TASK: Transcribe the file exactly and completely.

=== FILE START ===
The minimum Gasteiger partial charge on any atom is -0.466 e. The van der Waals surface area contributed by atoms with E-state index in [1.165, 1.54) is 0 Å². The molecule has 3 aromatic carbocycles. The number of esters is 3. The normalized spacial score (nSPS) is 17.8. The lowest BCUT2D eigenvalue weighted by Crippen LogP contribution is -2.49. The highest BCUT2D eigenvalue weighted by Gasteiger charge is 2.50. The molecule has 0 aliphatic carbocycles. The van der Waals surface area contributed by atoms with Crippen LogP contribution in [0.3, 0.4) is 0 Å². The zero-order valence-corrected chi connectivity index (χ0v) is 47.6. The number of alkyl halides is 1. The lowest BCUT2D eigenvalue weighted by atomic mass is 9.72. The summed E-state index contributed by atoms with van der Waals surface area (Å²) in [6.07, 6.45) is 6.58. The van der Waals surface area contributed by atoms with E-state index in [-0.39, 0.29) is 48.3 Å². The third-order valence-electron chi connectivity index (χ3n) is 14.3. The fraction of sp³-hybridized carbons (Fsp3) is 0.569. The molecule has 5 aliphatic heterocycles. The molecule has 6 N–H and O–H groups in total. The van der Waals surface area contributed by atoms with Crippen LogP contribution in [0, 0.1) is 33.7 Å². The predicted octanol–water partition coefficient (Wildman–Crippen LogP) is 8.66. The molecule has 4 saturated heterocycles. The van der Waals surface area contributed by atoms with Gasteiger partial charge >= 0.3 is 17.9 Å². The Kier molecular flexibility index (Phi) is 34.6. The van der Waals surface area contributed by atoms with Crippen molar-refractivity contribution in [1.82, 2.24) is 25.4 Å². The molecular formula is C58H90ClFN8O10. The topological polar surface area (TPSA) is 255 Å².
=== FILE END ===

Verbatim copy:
The minimum Gasteiger partial charge on any atom is -0.466 e. The van der Waals surface area contributed by atoms with E-state index in [1.165, 1.54) is 0 Å². The molecule has 3 aromatic carbocycles. The number of esters is 3. The normalized spacial score (nSPS) is 17.8. The lowest BCUT2D eigenvalue weighted by Crippen LogP contribution is -2.49. The highest BCUT2D eigenvalue weighted by Gasteiger charge is 2.50. The molecule has 0 aliphatic carbocycles. The van der Waals surface area contributed by atoms with Crippen LogP contribution in [0.3, 0.4) is 0 Å². The zero-order valence-corrected chi connectivity index (χ0v) is 47.6. The number of alkyl halides is 1. The lowest BCUT2D eigenvalue weighted by atomic mass is 9.72. The summed E-state index contributed by atoms with van der Waals surface area (Å²) in [6.07, 6.45) is 6.58. The van der Waals surface area contributed by atoms with E-state index in [-0.39, 0.29) is 48.3 Å². The third-order valence-electron chi connectivity index (χ3n) is 14.3. The fraction of sp³-hybridized carbons (Fsp3) is 0.569. The molecule has 5 aliphatic heterocycles. The molecule has 6 N–H and O–H groups in total. The van der Waals surface area contributed by atoms with Crippen LogP contribution in [0, 0.1) is 33.7 Å². The predicted octanol–water partition coefficient (Wildman–Crippen LogP) is 8.66. The molecule has 4 saturated heterocycles. The van der Waals surface area contributed by atoms with Gasteiger partial charge >= 0.3 is 17.9 Å². The Kier molecular flexibility index (Phi) is 34.6. The van der Waals surface area contributed by atoms with Crippen molar-refractivity contribution in [1.82, 2.24) is 25.4 Å². The molecular formula is C58H90ClFN8O10. The topological polar surface area (TPSA) is 255 Å².